I've been a practicing archaeologist for 10 years with as much interest in fieldwork as laboratory methods, and I'm currently focussing on raising my toddler after a recent year long teaching appointment at MIT in ceramic analysis. Archaeology is often misunderstood strictly as the study of the human past, but it's more interesting than that: it's the study of human changes over space and time.
Every teaching or idea is only as good as it's applications. Archaeology has applications in and draws on all sorts of fields to answer questions including history, linguistics, geography, manufacturing and construction methods, geology, industrial science, photography, chemistry and so on. My subject palette reflects a close engagement with their applications in archaeological work and my personal reserach.
I also spent 15 years in Europe as a dual citizen, moving through Germany, Switzerland and the UK. As a young boy, this threw me into the deep end of a foreign languages and so I was always adapting to a new challenge to be a less obvious outsider. It was hard going no doubt, but I found that confidence with language was not a matter of learning endless tables and words and phrases, but becoming truly familiar with the tools and the gears that make everything work.
This independence is a lasting contribution of studying languages, and this is my tutoring focus. I will not have your student recite tables, we will investigate them and make them tools. Your student will not just learn vocabulary and grammar but will gain an appreciation for how closely German and English are related. And your student will not just pronounce words but pronounce them well (if they're making odd sounds it's because I told them to practice them: GOOD!).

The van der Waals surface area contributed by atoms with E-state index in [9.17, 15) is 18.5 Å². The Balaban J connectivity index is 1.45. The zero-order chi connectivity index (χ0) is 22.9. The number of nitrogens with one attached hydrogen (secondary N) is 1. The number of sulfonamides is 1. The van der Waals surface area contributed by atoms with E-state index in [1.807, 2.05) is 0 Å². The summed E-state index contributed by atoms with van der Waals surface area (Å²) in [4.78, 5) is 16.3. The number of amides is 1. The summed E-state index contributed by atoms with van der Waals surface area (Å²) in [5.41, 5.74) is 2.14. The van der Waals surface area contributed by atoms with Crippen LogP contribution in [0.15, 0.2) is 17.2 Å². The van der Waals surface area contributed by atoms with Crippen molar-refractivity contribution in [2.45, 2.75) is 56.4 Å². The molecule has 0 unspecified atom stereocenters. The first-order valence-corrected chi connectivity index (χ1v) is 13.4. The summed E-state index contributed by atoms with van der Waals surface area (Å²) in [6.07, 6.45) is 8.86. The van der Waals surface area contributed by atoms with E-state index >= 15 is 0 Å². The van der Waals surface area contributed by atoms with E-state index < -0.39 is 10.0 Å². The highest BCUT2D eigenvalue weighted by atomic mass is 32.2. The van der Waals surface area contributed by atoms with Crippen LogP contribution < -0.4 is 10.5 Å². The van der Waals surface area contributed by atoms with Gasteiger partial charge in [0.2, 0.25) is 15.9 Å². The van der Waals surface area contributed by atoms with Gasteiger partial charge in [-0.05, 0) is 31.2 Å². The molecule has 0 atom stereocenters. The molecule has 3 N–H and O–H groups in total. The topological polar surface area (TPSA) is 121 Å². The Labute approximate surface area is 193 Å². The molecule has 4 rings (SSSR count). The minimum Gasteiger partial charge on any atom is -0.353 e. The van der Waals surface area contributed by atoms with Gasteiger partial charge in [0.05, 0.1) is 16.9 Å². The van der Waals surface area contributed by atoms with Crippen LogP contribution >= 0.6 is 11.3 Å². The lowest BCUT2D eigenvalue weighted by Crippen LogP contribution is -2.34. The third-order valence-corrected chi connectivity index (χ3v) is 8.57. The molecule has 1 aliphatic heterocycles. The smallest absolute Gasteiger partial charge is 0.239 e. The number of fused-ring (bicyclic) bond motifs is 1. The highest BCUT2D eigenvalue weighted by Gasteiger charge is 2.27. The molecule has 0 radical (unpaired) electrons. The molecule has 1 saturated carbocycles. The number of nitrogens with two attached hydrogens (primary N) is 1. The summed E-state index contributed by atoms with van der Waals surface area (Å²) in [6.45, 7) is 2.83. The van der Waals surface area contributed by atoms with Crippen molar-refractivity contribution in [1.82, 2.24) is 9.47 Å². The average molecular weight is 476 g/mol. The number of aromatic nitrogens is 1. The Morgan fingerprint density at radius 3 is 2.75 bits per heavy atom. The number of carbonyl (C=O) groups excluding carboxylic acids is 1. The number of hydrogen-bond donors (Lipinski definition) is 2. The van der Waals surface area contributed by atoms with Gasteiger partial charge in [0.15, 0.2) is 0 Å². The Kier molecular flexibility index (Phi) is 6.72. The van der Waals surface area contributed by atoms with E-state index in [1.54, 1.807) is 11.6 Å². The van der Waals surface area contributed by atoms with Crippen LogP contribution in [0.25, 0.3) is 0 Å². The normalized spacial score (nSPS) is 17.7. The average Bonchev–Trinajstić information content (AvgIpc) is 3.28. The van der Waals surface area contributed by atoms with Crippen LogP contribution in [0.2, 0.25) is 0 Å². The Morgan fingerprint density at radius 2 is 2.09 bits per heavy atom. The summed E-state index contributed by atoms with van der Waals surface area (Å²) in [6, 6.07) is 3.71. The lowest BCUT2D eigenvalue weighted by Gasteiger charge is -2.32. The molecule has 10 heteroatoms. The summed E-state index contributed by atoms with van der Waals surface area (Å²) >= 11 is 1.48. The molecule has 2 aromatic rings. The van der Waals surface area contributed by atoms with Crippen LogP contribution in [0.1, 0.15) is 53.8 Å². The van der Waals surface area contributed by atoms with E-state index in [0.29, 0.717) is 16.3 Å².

I understand from personal experience how difficult education and standards and pressure can be. I am committed to recognizing how a student learns best and I value learning from them in return. Learning is a life-long two-way street.
University of Edinburgh - Bachelors, Archaeology
University of Massachusetts-Boston - Masters, Historical Archaeology
What is your teaching philosophy?
Unless it's a yes/no question or an equation, there is very rarely only a single right answer (even then, there are a usually multiple ways to express it). And rarely do any two people learn exactly the same way. The trick is putting answers themselves to the test, demonstrating applications that a solution can be applied to. This provides different vantage points and handholds and routes to an enduring understanding.
What might you do in a typical first session with a student?
I get a sense of how they like to learn, how they best remember things, and how to use ideas and skills they're fond of to get better at things they're not fond of. I find particular problems to focus on, and I find how much work the foundation needs. This allows realistic goals to be achieved, and that's a real confidence booster.
How can you help a student become an independent learner?
Much of learning is actually seeing. I constantly encourage students to see through the words or the dates or the names. There's a structure there, and an independent learner has X-Ray vision.
How would you help a student stay motivated?
Aside from always showing how far they've come, I encourage the student to step back from the learning frame and find some other application of what they're learning. If you can't see the forest for all the trees, let's take a break and try to see the forest.